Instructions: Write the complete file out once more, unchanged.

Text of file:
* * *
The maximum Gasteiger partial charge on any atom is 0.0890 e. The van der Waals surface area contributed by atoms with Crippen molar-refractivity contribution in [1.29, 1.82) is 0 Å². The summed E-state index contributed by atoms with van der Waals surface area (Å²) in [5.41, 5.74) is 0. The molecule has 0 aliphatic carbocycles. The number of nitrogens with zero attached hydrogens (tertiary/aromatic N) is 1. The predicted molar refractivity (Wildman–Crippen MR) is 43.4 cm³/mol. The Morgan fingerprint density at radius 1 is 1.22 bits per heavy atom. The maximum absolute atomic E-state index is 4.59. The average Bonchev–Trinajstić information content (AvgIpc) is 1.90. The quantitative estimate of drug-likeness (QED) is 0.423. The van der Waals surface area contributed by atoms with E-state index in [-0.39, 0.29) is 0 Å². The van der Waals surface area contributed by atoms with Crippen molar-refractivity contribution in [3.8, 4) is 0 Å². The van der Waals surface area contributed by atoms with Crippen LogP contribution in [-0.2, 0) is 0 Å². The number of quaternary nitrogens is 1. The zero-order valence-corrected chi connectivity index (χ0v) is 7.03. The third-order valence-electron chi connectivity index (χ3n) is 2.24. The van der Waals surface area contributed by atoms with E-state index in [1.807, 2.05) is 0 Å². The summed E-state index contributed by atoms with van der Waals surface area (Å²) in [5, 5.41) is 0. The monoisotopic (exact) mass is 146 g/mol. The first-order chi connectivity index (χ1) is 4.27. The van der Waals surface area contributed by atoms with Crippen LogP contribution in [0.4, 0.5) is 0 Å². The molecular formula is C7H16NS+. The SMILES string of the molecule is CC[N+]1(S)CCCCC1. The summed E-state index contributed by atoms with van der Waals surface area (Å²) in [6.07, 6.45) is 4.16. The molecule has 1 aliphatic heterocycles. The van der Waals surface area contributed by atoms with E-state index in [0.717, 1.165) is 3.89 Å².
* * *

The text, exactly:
The maximum Gasteiger partial charge on any atom is 0.0890 e. The van der Waals surface area contributed by atoms with Crippen molar-refractivity contribution in [1.29, 1.82) is 0 Å². The summed E-state index contributed by atoms with van der Waals surface area (Å²) in [5.41, 5.74) is 0. The molecule has 0 aliphatic carbocycles. The number of nitrogens with zero attached hydrogens (tertiary/aromatic N) is 1. The predicted molar refractivity (Wildman–Crippen MR) is 43.4 cm³/mol. The Morgan fingerprint density at radius 1 is 1.22 bits per heavy atom. The maximum absolute atomic E-state index is 4.59. The average Bonchev–Trinajstić information content (AvgIpc) is 1.90. The quantitative estimate of drug-likeness (QED) is 0.423. The van der Waals surface area contributed by atoms with E-state index in [-0.39, 0.29) is 0 Å². The van der Waals surface area contributed by atoms with Crippen molar-refractivity contribution in [3.8, 4) is 0 Å². The van der Waals surface area contributed by atoms with Crippen LogP contribution in [-0.2, 0) is 0 Å². The number of quaternary nitrogens is 1. The zero-order valence-corrected chi connectivity index (χ0v) is 7.03. The third-order valence-electron chi connectivity index (χ3n) is 2.24. The van der Waals surface area contributed by atoms with E-state index in [1.807, 2.05) is 0 Å². The summed E-state index contributed by atoms with van der Waals surface area (Å²) in [5, 5.41) is 0. The monoisotopic (exact) mass is 146 g/mol. The first-order chi connectivity index (χ1) is 4.27. The van der Waals surface area contributed by atoms with Crippen LogP contribution in [0.4, 0.5) is 0 Å². The molecular formula is C7H16NS+. The SMILES string of the molecule is CC[N+]1(S)CCCCC1. The summed E-state index contributed by atoms with van der Waals surface area (Å²) in [6.07, 6.45) is 4.16. The molecule has 1 aliphatic heterocycles. The van der Waals surface area contributed by atoms with E-state index in [0.717, 1.165) is 3.89 Å².